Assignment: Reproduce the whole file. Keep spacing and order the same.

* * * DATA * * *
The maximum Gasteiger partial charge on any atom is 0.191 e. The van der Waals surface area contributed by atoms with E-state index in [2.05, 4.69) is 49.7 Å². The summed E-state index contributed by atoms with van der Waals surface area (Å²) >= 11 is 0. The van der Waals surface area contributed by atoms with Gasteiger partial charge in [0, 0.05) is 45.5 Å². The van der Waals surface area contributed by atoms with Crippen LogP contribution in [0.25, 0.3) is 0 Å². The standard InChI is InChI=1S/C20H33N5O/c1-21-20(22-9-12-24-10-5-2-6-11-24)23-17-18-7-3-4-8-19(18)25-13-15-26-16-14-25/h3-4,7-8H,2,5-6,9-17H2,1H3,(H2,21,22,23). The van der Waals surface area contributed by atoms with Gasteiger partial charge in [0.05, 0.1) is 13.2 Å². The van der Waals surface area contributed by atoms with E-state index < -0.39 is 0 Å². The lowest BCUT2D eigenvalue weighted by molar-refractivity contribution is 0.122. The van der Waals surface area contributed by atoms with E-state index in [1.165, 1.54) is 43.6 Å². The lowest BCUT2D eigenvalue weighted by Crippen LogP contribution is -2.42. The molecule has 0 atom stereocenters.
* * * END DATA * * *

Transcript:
The maximum Gasteiger partial charge on any atom is 0.191 e. The van der Waals surface area contributed by atoms with E-state index in [2.05, 4.69) is 49.7 Å². The summed E-state index contributed by atoms with van der Waals surface area (Å²) >= 11 is 0. The van der Waals surface area contributed by atoms with Gasteiger partial charge in [0, 0.05) is 45.5 Å². The van der Waals surface area contributed by atoms with Crippen LogP contribution in [0.25, 0.3) is 0 Å². The standard InChI is InChI=1S/C20H33N5O/c1-21-20(22-9-12-24-10-5-2-6-11-24)23-17-18-7-3-4-8-19(18)25-13-15-26-16-14-25/h3-4,7-8H,2,5-6,9-17H2,1H3,(H2,21,22,23). The van der Waals surface area contributed by atoms with Gasteiger partial charge in [0.05, 0.1) is 13.2 Å². The van der Waals surface area contributed by atoms with E-state index < -0.39 is 0 Å². The lowest BCUT2D eigenvalue weighted by molar-refractivity contribution is 0.122. The van der Waals surface area contributed by atoms with E-state index in [1.165, 1.54) is 43.6 Å². The lowest BCUT2D eigenvalue weighted by Crippen LogP contribution is -2.42. The molecule has 0 atom stereocenters.